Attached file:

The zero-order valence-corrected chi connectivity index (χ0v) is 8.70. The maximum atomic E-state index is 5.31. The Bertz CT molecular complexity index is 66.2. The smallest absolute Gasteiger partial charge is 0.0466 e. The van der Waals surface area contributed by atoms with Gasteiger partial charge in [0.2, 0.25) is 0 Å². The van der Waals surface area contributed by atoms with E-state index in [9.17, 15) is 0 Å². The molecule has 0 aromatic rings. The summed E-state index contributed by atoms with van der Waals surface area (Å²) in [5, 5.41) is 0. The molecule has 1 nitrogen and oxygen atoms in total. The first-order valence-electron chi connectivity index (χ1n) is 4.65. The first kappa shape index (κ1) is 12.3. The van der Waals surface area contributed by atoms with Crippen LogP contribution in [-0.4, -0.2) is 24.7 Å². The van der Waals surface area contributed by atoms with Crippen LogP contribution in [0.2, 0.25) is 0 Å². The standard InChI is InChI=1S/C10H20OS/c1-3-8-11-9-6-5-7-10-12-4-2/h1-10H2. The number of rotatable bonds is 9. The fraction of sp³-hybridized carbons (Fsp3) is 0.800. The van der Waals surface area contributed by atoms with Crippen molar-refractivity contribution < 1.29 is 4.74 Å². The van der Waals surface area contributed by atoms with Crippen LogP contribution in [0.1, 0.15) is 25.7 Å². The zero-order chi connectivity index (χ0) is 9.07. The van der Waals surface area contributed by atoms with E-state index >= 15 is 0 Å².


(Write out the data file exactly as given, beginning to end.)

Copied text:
The zero-order valence-corrected chi connectivity index (χ0v) is 8.70. The maximum atomic E-state index is 5.31. The Bertz CT molecular complexity index is 66.2. The smallest absolute Gasteiger partial charge is 0.0466 e. The van der Waals surface area contributed by atoms with Gasteiger partial charge in [0.2, 0.25) is 0 Å². The van der Waals surface area contributed by atoms with E-state index in [9.17, 15) is 0 Å². The molecule has 0 aromatic rings. The summed E-state index contributed by atoms with van der Waals surface area (Å²) in [5, 5.41) is 0. The molecule has 1 nitrogen and oxygen atoms in total. The first-order valence-electron chi connectivity index (χ1n) is 4.65. The first kappa shape index (κ1) is 12.3. The van der Waals surface area contributed by atoms with Crippen LogP contribution in [-0.4, -0.2) is 24.7 Å². The van der Waals surface area contributed by atoms with Crippen LogP contribution in [0.2, 0.25) is 0 Å². The standard InChI is InChI=1S/C10H20OS/c1-3-8-11-9-6-5-7-10-12-4-2/h1-10H2. The number of rotatable bonds is 9. The fraction of sp³-hybridized carbons (Fsp3) is 0.800. The van der Waals surface area contributed by atoms with Crippen molar-refractivity contribution < 1.29 is 4.74 Å². The van der Waals surface area contributed by atoms with Crippen LogP contribution in [0.1, 0.15) is 25.7 Å². The zero-order chi connectivity index (χ0) is 9.07. The van der Waals surface area contributed by atoms with E-state index >= 15 is 0 Å².